We have a parade each morning following John to the barn. All the cats make their way to the back door about the time John is ready to go out each morning. He walks out on the deck, says hello to all of them and starts walking toward the barn.The photo above doesn’t show all of them but as you can see John has to step carefully as they walk/trot back and forth between his legs. The yellow and white cat in the rear is “Mr. Cat” our oldest cat on the farm. He is between 17 and 19 years old. He sleeps in the shop but still makes his rounds each morning after he eats to check for mice.Joined by a couple more cats as he gets closer to the barn. The white and black one is “Dafinee” (spelling by Granddaughter 3 years ago.) She had 4 kittens about 3 weeks ago and they are just the cutest things. One black one and 3 that are all white with black spots. Right now they have their eyes open and are little butterballs. I go out every day to pet them to keep them tame as the grandkids love to play with the cats when they come and if we don’t handle them as they grow up they get wild.
We don’t feed the cats close to the house as that encourages them to hang out near the back door or the garage door. That leads to cats getting run over and we don’t want that. We like them to hang out in the barn where there are hay bales to snuggle in when it gets cold and they also keep the mice from taking over.
All the cats have names of course. The grandchildren provide most of the names and it is fun to see what they come up with. This is the list of cats from oldest to youngest.
*Mr. Cat – old yellow and white neutered tomcat lives in the heated shop in the winter
*Darkness - surprise, surprise she is black and spayed and also lives in the heated shop in the winter.
*Anew - a-new-cat …he was a stray kitten we found 1/2 mile from us in a ditch a year ago - he has not been around for a while-hopefully visiting a neighbor
*Emma – a black female cat with some white markings, a sister to Dafinee. She had kittens last summer but the kittens were killed by a raccoon and she has not had another litter.
*Dafinee – white female cat with black spots and 4 new kittens which are not all named for sure yet. So far we have Darth the black one, Leperd, white with medium black spots - spelling by grandson, Spots, white with big spots, Buttons, the last white with black spots kitten.
*Mars – yellow tomcat and his brother Saturn a grey and white tomcat- (granddaughters gave us these two and they name their litters of kittens by theme names and this litter was planets) Saturn has also decided to go elsewhere and we hope he is also visiting the neighbors.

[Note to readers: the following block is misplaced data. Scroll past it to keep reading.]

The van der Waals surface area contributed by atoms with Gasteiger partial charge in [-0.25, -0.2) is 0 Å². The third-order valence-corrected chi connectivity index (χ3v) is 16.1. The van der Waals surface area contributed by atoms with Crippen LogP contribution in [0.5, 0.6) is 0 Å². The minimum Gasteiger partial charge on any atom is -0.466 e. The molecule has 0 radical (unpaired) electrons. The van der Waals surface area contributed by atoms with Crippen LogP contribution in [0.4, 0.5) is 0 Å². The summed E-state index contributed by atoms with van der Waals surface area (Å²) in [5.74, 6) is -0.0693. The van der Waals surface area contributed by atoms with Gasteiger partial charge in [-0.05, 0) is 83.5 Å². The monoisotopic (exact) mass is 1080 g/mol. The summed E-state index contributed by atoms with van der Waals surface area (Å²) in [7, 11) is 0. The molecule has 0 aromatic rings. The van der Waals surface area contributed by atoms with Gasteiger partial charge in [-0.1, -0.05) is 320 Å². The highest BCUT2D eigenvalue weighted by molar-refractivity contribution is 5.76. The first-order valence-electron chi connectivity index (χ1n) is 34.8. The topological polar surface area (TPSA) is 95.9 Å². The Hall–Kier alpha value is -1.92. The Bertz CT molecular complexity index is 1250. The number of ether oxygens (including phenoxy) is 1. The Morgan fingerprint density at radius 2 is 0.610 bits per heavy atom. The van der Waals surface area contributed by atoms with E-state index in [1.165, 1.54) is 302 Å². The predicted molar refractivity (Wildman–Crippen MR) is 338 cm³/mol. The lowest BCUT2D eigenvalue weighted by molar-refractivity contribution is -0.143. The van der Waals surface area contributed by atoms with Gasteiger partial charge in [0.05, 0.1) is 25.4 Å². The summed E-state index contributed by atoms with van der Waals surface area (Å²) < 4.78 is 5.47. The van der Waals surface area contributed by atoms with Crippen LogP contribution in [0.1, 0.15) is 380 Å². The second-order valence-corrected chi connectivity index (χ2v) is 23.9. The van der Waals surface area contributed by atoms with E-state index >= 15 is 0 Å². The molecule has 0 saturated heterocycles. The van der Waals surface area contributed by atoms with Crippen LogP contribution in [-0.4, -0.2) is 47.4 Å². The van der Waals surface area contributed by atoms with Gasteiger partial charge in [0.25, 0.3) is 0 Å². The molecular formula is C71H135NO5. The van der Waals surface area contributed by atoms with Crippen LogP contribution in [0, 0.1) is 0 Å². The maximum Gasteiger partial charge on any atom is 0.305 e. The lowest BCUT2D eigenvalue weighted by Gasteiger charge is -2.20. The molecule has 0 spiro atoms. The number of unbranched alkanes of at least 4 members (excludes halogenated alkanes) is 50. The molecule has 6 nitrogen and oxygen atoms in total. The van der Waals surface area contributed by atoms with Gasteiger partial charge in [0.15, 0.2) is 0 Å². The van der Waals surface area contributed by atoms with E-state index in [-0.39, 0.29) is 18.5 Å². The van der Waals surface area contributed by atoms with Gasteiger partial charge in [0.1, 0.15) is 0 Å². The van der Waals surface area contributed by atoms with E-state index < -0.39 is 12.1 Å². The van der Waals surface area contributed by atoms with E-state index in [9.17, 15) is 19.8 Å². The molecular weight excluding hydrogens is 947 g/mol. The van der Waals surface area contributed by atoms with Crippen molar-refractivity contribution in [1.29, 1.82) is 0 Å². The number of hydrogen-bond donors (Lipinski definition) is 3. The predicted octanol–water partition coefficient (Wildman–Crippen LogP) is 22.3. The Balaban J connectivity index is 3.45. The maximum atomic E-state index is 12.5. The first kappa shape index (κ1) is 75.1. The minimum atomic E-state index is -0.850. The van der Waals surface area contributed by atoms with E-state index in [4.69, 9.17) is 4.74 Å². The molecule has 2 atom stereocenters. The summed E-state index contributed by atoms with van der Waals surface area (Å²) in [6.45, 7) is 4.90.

*Faith and Chuck – Siamese colored kittens that are so cute that were brought out from someone in town that couldn’t keep them.
*Louis and Kenna – Dark tabby kittens and litter mates of Faith and Chuck and also like to cuddle. Kenna got her name changed as she was first named Ken but later we figured out the granddaughters had not quite ID correctly as the he was a she. They are pretty good at figuring out the sex but on little tiny kittens it is sometimes hard to tell until they are a little older.
I know this seems like a lot of cats but on a farm the life span of cats can be short or they leave to live elsewhere so new kittens each year are needed. We need cats to hunt in all the outside buildings on the farmstead, hunt around the big bales of hay as well. Rodents can do a lot of damage if not kept in check. We hope Anew and Saturn show up again but they may not chose live here again which is not uncommon for tomcats. It is unusual for an outside farm cat to live as long as Mr. Cat so we are very watchful of him when we drive in and out of the yard with vehicles or farm machinery. He doesn’t see or hear the best anymore and only walks at one pace and that is slooooow…..one step at a time. We just wait until he gets out of our path as he will not run out of the way no matter what you do to hurry him along.
I remember growing up on the farm I lived on as a kid with lots of cats and in Nebraska that is the norm on most farms. My brothers and sisters and I played and played with them and had them all named of course. The big challenge each spring was to watch the mama cats to see where they came from when you called so we could find the kittens. They always tried to hide them and sometimes were quite ingenious in the spots they chose and some times they would take the long way around to come to eat so we would not find their babies but we kept up our vigil and usually found them before they were too old.
Harvest is marching along here on our farm and even though I am not out in the field driving a piece of equipment I don’t seem to get much done as far as quilting goes. I am cooking for the crew and delivering the evening meals and help move the equipment to new fields, etc. Every once in a while I get the sewing machine cranked up then get interrupted and have to stop. We may have a little more than a week left then will have all the crops harvested for this year. They finished combining the yellow corn yesterday and are working on soybeans now but have about 100 acres of white corn left as well. Our corn has yielded very well, best yields we have ever had and the soybeans are doing OK but not exceptional. We have irrigation on most of the land we farm so even though the drought included Nebraska we could keep the crops watered except on the corners of he center pivots and a few other plots of ground.
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